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In situ localization of micropollutants and associated stress response in Populus nigra leaves

Villette, C., Maurer, L., Delecolle, J., Zumsteg, J., Erhardt, M., Heintz, D.
Environment international 2019 v.126 pp. 523-532
Populus nigra, chronic exposure, drugs, ecosystems, hormesis, hormones, humans, image analysis, leaves, liquid chromatography, mass spectrometry, pesticides, pollutants, risk assessment, sludge, stress response, tissues, toxicology, water treatment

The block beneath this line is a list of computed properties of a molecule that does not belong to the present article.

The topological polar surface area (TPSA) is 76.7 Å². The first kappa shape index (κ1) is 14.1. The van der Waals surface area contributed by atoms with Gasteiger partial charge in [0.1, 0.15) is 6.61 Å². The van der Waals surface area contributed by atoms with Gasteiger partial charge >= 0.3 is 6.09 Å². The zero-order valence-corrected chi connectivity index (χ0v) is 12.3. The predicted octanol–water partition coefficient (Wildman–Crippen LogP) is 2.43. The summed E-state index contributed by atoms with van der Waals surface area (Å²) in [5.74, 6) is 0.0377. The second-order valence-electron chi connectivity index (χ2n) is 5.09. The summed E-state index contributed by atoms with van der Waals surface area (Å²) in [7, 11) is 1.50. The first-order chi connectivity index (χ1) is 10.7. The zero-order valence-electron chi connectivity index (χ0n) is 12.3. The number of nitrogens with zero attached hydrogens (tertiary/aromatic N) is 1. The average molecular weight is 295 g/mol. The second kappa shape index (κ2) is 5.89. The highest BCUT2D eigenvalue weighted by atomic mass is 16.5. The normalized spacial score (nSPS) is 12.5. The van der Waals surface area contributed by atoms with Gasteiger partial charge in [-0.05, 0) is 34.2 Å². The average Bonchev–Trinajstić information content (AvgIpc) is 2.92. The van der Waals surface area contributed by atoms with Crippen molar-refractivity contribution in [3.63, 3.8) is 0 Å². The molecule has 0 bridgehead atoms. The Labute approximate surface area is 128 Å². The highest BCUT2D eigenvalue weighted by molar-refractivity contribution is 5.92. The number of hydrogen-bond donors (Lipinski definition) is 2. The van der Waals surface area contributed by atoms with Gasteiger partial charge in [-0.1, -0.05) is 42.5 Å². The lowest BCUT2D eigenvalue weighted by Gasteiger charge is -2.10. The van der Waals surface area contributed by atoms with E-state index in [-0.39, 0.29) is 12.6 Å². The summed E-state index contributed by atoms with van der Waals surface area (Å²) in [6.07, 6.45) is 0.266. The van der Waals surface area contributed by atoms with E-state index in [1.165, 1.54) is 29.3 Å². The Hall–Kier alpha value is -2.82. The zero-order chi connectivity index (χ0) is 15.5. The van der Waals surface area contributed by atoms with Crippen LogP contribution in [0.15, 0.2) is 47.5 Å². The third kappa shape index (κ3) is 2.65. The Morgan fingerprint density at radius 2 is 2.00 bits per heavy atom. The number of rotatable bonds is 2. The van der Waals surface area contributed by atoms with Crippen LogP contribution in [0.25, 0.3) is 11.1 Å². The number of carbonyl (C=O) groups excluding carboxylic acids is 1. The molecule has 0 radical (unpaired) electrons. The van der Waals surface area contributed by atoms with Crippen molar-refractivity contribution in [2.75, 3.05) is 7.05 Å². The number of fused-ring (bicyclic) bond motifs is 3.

Micropollutants and emerging organic contaminants (EOCs) have been widely studied in terms of persistance, removal, human risk assessment, toxicology, etc. Mass spectrometry imaging (MSI) offers the possibility of following the fate of a single pesticide in a plant leaf or a drug in the whole body of an animal, organ by organ. However, the admissibility of chronic low doses of complex mixtures for the ecosystem has not been assessed. How do micropollutants diffuse in the environment? How do living organisms cope with chronic exposure to a low dose of diverse micropollutants? Is there a cocktail effect or a chance for hormesis? Combining mass spectrometry imaging (MSI) and targeted and nontargeted liquid chromatography coupled to mass spectrometry (LC-MS), we attempt to answer these questions. We investigate the diversity of micropollutants at the exit of a water treatment facility, their diffusion in sludge and black poplar (Populus nigra), and their impact on a living organism. We reveal a specific tissue localization of micropollutants in peripheral leaf tissues, and an associated stress response from the plant, with stress hormones and tissue degradation markers induced in the plant growing near the water efflux.